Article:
is applied to the bottom 39 of the specimen 30 where
h(t) is a triangular shaped, cyclic magnetic field such as triangular shaped wave form 10; and
Ho is a static magnetic field. The resulting static bias field HS is created in the interior of the speciment 30 between the magnets 32 and 34. Assuming that the cyclic field h(t) is uniform throughout the specimen thickness, the combined field H of h(t) and HS at depth D into specimen 30 would cross zero at a specific time. This results in the generation of Barkhausen noise shortly after this and is illustrated by the magnetization wave forms 42, 44, and 46 at the three discrete depths d1, d2, and d3, respectively, in the speciment 30 as illustrated in FIG. 2. Other zero crossing exists for other intermediate depths.
The zero crossing for the cyclic magnetic field H for depths from zero to d2 are distributed over the top half of the magnetization wave form resulting in the Barkhausen noise occurring over an interval from approximately t1 to t2. Likewise, the Barkhausen noise from depths d2 to d3 occur over the interval t2 to t3. If a stress measurement is desired at a specific depth D and the time at which the magnetic field H at that depth crosses zero can be determined, then the Barkhausen noise signal can be gated during that time period and the stress at the depth D determined from the gated signal amplitude.
The inventor did calculations to determine if the magnetic conditions as described in conjunction with FIG. 2 were indeed achieved. In these calculations, the applied magnetic field H produced from magnets 32 and 34 were assumed to have a triangular shape with negative and positive static bias fields as shown in FIG. 3a. The field distribution is calculated based upon the initial magnetization curve rather than the entire hysteresis loop curves 12, 20, or 26 illustrated in FIG. 1. However, the calculations provide the quantitative behavior of the magnetic field distribution under cyclic magnetization.
Referring to FIG. 3a, the time T is the time interval for one complete magnetization cycle with the field being applied by magnet 34 being represented by wave form 42 and the field being applied by magnet 32 being represented by wave form 44 for a total magnetic field H. The magnetic field H for seven different values of time during one half of the magnetization cycle (indicated in FIG. 3a) was calculated with the results being shown in FIG. 3b. The direction and relative magnitude of the magnetic field H produced by each magnet at each value of time t is shown by arrows as illustrated in FIG. 3b. The distribution of the magnetic field through the specimen 30 is illustrated by the wavey lines 46. Where the wavey lines 46 are further apart, the magnetic field H is lower, and where the wavey lines 46 are closer together, the magnetic field H is higher. The region where the magnetic field H crosses zero is indicated by a dot indicated with reference numeral 48 and moves across the specimen 30 as the magnetization cycle progresses. Therefore, according to the calculations as illustrated in FIG. 3b, it is possible to achieve the magnetic field conditions required to produce Barkhausen noise in different depths of the specimen at different times in the magnetization cycle.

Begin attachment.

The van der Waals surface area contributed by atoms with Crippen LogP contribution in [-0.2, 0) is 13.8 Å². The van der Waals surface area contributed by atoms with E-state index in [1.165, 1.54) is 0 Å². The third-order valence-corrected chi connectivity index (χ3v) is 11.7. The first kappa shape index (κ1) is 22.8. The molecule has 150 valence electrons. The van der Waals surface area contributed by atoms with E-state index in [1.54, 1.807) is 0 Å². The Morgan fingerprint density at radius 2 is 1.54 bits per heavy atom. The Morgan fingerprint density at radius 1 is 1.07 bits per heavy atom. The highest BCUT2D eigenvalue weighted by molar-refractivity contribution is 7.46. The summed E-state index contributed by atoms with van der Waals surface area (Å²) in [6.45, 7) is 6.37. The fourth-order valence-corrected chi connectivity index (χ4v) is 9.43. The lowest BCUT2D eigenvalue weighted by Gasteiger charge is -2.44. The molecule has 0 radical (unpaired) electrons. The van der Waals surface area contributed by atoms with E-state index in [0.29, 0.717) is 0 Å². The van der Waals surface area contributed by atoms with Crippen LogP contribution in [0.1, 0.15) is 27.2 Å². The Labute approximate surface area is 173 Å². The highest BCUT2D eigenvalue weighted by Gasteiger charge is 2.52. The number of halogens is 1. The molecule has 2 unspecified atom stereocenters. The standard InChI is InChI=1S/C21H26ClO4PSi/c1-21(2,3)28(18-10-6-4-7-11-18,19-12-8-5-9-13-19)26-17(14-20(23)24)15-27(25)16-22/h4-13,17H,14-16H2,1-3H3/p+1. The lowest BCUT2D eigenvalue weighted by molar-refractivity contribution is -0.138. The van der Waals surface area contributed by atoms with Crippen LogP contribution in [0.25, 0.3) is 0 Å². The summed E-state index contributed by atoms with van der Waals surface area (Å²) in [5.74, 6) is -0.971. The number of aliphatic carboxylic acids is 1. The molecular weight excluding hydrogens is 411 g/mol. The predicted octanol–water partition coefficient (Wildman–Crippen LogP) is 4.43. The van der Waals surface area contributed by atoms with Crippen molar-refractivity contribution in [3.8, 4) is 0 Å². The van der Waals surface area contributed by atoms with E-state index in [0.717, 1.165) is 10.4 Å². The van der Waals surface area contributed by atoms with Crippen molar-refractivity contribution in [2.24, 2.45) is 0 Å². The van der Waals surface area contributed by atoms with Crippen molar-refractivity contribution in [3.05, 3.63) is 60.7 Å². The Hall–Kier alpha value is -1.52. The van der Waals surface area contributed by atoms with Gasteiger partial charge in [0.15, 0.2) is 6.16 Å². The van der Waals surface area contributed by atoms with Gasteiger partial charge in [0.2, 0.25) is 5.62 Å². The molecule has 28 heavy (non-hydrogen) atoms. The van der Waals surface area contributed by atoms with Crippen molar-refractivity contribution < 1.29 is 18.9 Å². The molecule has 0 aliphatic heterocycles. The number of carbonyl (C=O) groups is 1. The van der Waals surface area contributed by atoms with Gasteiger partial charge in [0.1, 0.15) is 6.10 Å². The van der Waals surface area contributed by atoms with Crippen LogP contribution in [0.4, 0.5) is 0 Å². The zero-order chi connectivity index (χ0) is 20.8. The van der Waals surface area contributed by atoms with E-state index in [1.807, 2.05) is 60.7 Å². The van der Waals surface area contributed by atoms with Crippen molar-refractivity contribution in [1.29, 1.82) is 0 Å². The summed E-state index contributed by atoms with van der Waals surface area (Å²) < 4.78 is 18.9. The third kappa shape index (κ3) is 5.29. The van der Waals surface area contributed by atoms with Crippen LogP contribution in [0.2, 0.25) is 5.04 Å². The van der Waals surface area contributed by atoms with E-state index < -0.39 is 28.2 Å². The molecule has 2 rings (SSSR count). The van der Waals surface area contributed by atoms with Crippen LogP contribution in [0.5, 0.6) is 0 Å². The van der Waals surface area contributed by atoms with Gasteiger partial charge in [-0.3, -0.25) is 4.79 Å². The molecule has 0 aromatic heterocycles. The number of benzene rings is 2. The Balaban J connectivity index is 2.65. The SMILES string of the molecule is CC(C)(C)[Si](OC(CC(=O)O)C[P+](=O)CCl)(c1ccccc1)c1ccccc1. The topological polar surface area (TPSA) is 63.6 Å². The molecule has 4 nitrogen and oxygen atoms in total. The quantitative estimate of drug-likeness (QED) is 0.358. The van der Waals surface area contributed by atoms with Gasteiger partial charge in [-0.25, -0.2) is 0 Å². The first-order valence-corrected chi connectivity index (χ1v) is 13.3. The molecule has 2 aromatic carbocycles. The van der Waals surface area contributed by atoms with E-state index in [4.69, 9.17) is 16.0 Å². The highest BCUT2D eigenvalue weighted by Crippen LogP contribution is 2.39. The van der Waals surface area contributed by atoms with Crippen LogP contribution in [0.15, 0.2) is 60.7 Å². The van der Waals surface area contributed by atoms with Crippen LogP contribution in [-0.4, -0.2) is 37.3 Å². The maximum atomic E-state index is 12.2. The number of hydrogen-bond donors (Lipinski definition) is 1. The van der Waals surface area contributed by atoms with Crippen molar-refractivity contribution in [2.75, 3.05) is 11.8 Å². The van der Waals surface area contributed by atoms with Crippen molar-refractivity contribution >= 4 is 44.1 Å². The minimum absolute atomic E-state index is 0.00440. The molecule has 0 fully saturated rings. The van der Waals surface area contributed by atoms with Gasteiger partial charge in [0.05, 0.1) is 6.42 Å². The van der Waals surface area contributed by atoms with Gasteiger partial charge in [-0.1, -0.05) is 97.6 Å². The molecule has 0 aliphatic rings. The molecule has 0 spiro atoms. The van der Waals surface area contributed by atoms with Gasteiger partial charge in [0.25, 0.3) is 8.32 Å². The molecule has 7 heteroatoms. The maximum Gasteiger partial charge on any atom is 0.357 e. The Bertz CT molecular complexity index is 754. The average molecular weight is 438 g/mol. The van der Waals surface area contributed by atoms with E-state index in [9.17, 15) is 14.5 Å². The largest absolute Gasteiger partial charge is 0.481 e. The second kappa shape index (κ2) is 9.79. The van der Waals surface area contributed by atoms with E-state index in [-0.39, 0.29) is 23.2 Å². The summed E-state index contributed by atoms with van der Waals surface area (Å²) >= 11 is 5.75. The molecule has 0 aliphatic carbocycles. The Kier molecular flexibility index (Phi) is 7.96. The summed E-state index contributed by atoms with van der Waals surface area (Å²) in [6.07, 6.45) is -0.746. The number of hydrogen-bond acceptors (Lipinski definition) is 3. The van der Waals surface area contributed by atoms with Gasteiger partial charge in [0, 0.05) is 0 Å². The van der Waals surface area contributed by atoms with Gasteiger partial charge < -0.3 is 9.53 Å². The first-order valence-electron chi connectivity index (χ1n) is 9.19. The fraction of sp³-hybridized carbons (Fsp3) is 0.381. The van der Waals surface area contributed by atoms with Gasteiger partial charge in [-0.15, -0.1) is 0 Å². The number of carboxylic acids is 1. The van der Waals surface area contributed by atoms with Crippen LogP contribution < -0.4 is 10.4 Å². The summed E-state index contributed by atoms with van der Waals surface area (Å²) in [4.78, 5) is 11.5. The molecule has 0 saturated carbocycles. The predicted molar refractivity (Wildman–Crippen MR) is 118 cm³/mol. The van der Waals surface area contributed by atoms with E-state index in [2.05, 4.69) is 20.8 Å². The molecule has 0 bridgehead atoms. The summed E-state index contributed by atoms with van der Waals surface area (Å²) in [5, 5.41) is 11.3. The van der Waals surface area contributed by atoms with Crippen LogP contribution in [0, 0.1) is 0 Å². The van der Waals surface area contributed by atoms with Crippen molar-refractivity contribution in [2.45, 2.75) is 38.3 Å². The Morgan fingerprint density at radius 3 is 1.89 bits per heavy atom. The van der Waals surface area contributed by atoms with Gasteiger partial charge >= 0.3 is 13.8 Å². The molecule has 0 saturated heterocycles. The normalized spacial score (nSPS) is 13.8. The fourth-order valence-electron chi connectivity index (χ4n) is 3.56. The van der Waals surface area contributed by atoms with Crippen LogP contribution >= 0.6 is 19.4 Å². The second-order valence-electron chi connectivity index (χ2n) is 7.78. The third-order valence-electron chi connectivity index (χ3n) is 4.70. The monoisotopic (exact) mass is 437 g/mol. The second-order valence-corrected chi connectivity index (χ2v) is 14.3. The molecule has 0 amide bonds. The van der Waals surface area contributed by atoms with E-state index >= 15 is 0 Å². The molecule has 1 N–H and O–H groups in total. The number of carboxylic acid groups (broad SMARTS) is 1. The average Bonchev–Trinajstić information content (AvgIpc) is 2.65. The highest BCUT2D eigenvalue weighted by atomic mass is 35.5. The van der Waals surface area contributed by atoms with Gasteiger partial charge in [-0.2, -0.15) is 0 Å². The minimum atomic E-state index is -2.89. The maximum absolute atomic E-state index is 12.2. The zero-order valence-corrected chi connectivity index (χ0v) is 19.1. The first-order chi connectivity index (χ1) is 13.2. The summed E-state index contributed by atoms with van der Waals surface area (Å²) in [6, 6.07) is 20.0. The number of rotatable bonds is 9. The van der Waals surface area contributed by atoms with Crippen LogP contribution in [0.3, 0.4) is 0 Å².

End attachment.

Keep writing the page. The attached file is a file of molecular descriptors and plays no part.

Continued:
To verify the calculations, the inventor used two specimens in an experimental arrangement. FIG. 4 shows specimen 50 that consists of a rectangular block 52 and an internal rod 54 extending through a hole 56 drilled through the rectangular block 52. There should be a tight relationship between the internal rod 54 and the hole 56 with a light oil being applied to the rod 54 before insertion in the hole 56 to improve the acoustical coupling and reduce friction between the internal rod 54 and the rectangular block 52. The specimen 50 was designed so that a localized subsurface stress could be produced in one region while the remainder of the specimen 50 was unstressed. This allows specimen 50 to show that the Barkhausen noise occurring in the localized stressed region could be distinguished from that occurring in the unstressed region.